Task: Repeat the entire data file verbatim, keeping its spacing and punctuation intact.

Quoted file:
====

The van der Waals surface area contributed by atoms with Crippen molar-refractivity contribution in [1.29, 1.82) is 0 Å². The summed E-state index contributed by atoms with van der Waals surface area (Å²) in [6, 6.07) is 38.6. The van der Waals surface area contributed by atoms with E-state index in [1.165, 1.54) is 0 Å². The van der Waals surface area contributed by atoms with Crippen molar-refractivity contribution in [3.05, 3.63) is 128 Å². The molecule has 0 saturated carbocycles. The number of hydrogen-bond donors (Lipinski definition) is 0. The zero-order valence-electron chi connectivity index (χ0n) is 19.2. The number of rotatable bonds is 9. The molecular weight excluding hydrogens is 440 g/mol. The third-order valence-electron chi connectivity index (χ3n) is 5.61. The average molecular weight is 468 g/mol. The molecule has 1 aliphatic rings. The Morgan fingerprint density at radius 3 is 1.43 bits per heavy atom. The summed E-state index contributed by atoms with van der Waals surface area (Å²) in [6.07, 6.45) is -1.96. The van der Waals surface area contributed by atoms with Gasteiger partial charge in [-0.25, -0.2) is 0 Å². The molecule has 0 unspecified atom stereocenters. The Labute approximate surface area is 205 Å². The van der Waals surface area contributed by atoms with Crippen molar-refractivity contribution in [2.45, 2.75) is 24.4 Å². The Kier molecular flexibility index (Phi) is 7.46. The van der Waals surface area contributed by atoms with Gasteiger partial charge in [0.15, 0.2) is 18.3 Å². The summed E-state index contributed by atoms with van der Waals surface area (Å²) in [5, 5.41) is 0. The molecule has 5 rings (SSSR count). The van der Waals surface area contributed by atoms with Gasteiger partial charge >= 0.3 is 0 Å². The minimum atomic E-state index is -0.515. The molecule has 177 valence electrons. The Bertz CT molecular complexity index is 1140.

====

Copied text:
The van der Waals surface area contributed by atoms with Crippen molar-refractivity contribution in [1.29, 1.82) is 0 Å². The summed E-state index contributed by atoms with van der Waals surface area (Å²) in [6, 6.07) is 38.6. The van der Waals surface area contributed by atoms with E-state index in [1.165, 1.54) is 0 Å². The van der Waals surface area contributed by atoms with Crippen molar-refractivity contribution in [3.05, 3.63) is 128 Å². The molecule has 0 saturated carbocycles. The number of hydrogen-bond donors (Lipinski definition) is 0. The zero-order valence-electron chi connectivity index (χ0n) is 19.2. The number of rotatable bonds is 9. The molecular weight excluding hydrogens is 440 g/mol. The third-order valence-electron chi connectivity index (χ3n) is 5.61. The average molecular weight is 468 g/mol. The molecule has 1 aliphatic rings. The Morgan fingerprint density at radius 3 is 1.43 bits per heavy atom. The summed E-state index contributed by atoms with van der Waals surface area (Å²) in [6.07, 6.45) is -1.96. The van der Waals surface area contributed by atoms with Gasteiger partial charge in [-0.25, -0.2) is 0 Å². The molecule has 0 unspecified atom stereocenters. The Labute approximate surface area is 205 Å². The van der Waals surface area contributed by atoms with Crippen molar-refractivity contribution in [2.45, 2.75) is 24.4 Å². The Kier molecular flexibility index (Phi) is 7.46. The van der Waals surface area contributed by atoms with Gasteiger partial charge in [0.15, 0.2) is 18.3 Å². The summed E-state index contributed by atoms with van der Waals surface area (Å²) in [5, 5.41) is 0. The molecule has 5 rings (SSSR count). The van der Waals surface area contributed by atoms with Gasteiger partial charge >= 0.3 is 0 Å². The minimum atomic E-state index is -0.515. The molecule has 177 valence electrons. The Bertz CT molecular complexity index is 1140.